People get into nonprofit leadership for all sorts of reasons.
Maybe this is you: You always had a passion for [insert mission here]. It was like you were made for the work. Your first employer felt lucky to get you – especially at the price. You felt lucky to be there. Most of your classmates didn’t find jobs in your field.
Or perhaps this scenario resonates more closely with you: After a long, unsatisfying career in [insert hated industry here] you finally got to do what you loved. And what’s better? You’re really good at it.
How about this? Once [tragic event] happened, you knew you had to do something more. Even when you went back to work, you couldn’t stop thinking about how if you started a nonprofit, you could make a difference.
Maybe you’re one of the above, or maybe you have a different story. But regardless, someday you may decide to take the leap and become a nonprofit leader. While some leaders have the finest education, the best skills, and the most passion for their cause, you can see that it’s not nearly enough.
To make a nonprofit succeed you need to get out of your comfort zone and get some of those skills you never thought you’d need, or even want. To be an effective leader in the nonprofit sector, you’ll need to be skilled in the following key areas:
Let’s start with what’s usually the biggest stumbling block: money. When you were doing the good work of your mission as a typical employee, perhaps you didn’t have to worry too much about money. You got a budget each year, and as long as you stayed within it, you were good. Sure, you applied for a grant or two, but most of your work was supplying the grant writer with information on the project you hoped to fund. Yet when you take the leap to becoming a leader, revenue and money management becomes an even bigger part of your day.
When you start digging into the revenue side of the nonprofit world, you’re surprised to learn that most of your organization’s funds don’t come from fundraising, but from your clients! Fee-for-service is the most common revenue source for the average nonprofit. You knew that your clients paid, but you never realized that it was such a big contributing factor of your budget.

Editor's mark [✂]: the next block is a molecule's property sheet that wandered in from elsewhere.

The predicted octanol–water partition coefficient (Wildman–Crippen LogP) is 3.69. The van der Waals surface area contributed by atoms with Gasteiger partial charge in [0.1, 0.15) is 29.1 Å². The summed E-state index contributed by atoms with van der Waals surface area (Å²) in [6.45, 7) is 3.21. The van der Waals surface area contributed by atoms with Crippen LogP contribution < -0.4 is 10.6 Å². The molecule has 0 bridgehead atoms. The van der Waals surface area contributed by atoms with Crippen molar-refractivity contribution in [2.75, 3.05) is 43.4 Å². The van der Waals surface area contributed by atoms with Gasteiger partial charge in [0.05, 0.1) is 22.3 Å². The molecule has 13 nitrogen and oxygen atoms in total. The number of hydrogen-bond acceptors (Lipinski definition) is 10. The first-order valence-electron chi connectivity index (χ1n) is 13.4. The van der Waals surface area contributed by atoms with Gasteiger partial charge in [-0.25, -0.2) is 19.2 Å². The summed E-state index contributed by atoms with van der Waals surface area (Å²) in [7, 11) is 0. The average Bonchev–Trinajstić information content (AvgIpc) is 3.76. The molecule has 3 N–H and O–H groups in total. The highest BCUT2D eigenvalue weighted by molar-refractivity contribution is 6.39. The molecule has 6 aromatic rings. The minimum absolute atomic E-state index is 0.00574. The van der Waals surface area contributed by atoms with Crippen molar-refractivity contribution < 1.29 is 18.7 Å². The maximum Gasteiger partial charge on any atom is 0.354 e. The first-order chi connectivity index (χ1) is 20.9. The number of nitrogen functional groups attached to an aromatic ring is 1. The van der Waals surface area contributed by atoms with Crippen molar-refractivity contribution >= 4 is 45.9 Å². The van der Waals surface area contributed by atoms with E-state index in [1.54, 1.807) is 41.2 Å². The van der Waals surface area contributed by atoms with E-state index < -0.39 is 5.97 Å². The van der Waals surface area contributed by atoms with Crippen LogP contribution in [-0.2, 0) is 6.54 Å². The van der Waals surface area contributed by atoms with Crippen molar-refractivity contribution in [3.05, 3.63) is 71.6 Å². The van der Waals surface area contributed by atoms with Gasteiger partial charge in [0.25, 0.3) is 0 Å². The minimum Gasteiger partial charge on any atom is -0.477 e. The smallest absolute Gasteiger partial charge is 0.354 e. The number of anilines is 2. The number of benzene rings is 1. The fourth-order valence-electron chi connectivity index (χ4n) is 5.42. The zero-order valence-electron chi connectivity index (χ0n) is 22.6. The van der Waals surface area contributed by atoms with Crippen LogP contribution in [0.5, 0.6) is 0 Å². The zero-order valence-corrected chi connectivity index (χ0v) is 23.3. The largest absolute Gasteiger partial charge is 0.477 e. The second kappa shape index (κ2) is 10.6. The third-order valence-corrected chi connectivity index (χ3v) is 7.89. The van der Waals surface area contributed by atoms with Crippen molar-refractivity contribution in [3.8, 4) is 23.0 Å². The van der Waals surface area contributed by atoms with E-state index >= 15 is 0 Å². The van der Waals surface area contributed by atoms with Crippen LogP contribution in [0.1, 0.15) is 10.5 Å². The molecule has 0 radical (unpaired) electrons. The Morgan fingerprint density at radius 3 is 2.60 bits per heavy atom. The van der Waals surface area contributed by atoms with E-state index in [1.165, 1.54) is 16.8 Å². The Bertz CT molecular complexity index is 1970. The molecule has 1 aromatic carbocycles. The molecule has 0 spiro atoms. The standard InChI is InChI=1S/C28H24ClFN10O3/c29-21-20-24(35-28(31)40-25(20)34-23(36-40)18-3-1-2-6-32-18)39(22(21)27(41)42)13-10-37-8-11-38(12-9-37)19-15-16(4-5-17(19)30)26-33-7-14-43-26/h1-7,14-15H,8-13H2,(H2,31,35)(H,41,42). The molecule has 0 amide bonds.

But what about fundraising? That, you found out, was definitely important. Big corporations and foundations, right? Ah, no. More than 70% of your fundraising revenue comes from individual donors – from huge, “major gifts,” to rank-and-file contributions by mail and online givers. That grant you went for? That was good for your project, but to keep the lights on you need unrestricted funds—which is where fundraising comes in.
Before you got into leadership, you never had engaged much with the board – although you had definitely heard about them. You knew that they had the money, met in closed-door meetings, and approved budgets, and that was about it.
Now, it’s like a curtain was pulled aside. You’re shocked to find that they’re not all the elite businesspeople you imagined. Some are, but there are a lot of others, too. It’s also clear that many give substantially of their time, and some make those major gifts you’ve heard about. But you had no idea that there were so many committees!
You were also surprised that so many of them knew so little about your mission. It’s not that they don’t care. They care a lot. But they’re just not experts. Yet they’re the ones, you’re told, who set the strategic direction of the nonprofit. One of their biggest jobs? Hire the nonprofit’s leadership (such as yourself!), so that the professional leaders can make the tactical decisions to carry out the strategy set by the board.
You know all about accounting, right? You had a budget, which you spent less than, which means all was good. Well, you’re finding out that there’s lots more.
When you asked your corporate accountant neighbor about accounting at your organization, you were surprised to find that he didn’t know much. “Nonprofit accounting is a specialty,” he told you. You had no idea.
You also didn’t know that those grant applications you’ve been helping with require their own accounting processes, especially if you’re getting government money. What about that building you need? How’s that getting paid for? And what is bookkeeping, exactly? Then there’s cash flow. You find out that you have a line of credit with your nonprofit’s bank so that you can cover payroll consistently. Ah, that’s why the banker is on our board!